Knee pain can be caused by disease or injury. Knee pain can restrict movement, affect muscle control in the sore leg, and reduce the strength and endurance of the muscles that support the knee.
The most common disease affecting the knee is osteoarthritis, which is caused by the cartilage in the knee gradually wearing away, resulting in pain and swelling.
Knee injuries can occur as the result of a direct blow or sudden movement that strains the knee beyond its normal range of motion, as can happen in sports, recreational activities, a fall, or a motor vehicle accident. Knee pain caused by an injury often is associated with tears in the knee cartilage or ligaments. Knee pain also can be the result of repeated stress, as often occurs with the kneecap, also known as patellofemoral pain syndrome.
You may feel knee pain in different parts of your knee joint, depending on the problem affecting you. Identifying the location of your pain can help your physical therapist determine its cause.
Your physical therapist will make a diagnosis based on your symptoms, medical history, tests, and a thorough examination.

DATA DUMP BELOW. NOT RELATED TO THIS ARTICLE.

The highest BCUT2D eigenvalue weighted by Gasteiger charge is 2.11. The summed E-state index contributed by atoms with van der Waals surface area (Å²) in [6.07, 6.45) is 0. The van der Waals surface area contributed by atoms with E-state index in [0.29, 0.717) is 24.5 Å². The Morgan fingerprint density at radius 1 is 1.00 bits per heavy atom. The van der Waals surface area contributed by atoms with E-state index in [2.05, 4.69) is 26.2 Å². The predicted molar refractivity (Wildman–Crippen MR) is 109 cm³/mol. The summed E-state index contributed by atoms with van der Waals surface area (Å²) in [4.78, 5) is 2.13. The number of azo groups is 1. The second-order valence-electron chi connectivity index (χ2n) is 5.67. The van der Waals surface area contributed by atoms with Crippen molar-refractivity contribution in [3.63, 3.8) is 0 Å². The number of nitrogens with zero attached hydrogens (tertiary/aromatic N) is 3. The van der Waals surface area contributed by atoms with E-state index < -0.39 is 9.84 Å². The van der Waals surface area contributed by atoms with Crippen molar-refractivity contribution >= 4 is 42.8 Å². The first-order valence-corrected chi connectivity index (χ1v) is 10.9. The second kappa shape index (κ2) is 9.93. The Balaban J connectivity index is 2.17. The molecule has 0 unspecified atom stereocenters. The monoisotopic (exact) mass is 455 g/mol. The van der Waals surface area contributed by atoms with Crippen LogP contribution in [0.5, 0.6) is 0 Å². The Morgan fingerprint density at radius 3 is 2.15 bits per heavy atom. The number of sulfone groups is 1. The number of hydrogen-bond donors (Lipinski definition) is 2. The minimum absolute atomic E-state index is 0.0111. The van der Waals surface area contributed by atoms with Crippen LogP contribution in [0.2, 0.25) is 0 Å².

The physical therapist also is concerned about how well you are able to use your injured knee in daily life. To assess this, the therapist may use such tests as a single-limb hop test, a 6-minute walk test, or a timed up and go test.
Based on the evaluation, your physical therapist will develop a customized rehabilitation program, including a specific set of knee exercises, for you.
If you already have knee problems, your physical therapist can help with a plan of exercise that will strengthen your knee without increasing the risk of injury or further damage. As a general rule, you should choose gentle exercises such as swimming, aquatic exercise, or walking rather than jarring exercises such as jogging or high-impact aerobics.
Consult your physical therapist about specific ways to maintain your knee health following injury or surgery. Your physical therapist has the relevant educational background and expertise to evaluate your knee health and to refer you to another health care provider if necessary.
To keep knee pain and other musculoskeletal pain at bay, it’s important to maintain an overall healthy lifestyle, exercise, get adequate rest, and eat healthy foods. It’s also important for runners and other athletes to perform physical therapist-approved stretching and warm-up exercises on a daily basis—especially before beginning physical activity.